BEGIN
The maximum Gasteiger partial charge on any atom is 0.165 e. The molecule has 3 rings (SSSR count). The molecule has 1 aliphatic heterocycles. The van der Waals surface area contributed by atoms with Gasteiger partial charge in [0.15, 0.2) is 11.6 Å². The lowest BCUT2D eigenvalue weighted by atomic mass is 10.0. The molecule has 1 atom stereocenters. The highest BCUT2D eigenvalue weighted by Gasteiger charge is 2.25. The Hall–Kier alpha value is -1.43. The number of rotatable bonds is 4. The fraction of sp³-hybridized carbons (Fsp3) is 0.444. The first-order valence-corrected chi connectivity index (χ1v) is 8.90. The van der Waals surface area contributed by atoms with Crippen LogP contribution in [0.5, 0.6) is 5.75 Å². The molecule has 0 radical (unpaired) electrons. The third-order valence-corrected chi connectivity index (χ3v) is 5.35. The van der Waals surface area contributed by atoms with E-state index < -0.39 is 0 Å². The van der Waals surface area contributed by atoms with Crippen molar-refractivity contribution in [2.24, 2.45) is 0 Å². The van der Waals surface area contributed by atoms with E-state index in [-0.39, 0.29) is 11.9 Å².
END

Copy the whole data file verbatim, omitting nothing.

The maximum Gasteiger partial charge on any atom is 0.165 e. The molecule has 3 rings (SSSR count). The molecule has 1 aliphatic heterocycles. The van der Waals surface area contributed by atoms with Gasteiger partial charge in [0.15, 0.2) is 11.6 Å². The lowest BCUT2D eigenvalue weighted by atomic mass is 10.0. The molecule has 1 atom stereocenters. The highest BCUT2D eigenvalue weighted by Gasteiger charge is 2.25. The Hall–Kier alpha value is -1.43. The number of rotatable bonds is 4. The fraction of sp³-hybridized carbons (Fsp3) is 0.444. The first-order valence-corrected chi connectivity index (χ1v) is 8.90. The van der Waals surface area contributed by atoms with Crippen LogP contribution in [0.5, 0.6) is 5.75 Å². The molecule has 0 radical (unpaired) electrons. The third-order valence-corrected chi connectivity index (χ3v) is 5.35. The van der Waals surface area contributed by atoms with E-state index < -0.39 is 0 Å². The van der Waals surface area contributed by atoms with Crippen molar-refractivity contribution in [2.24, 2.45) is 0 Å². The van der Waals surface area contributed by atoms with E-state index in [-0.39, 0.29) is 11.9 Å².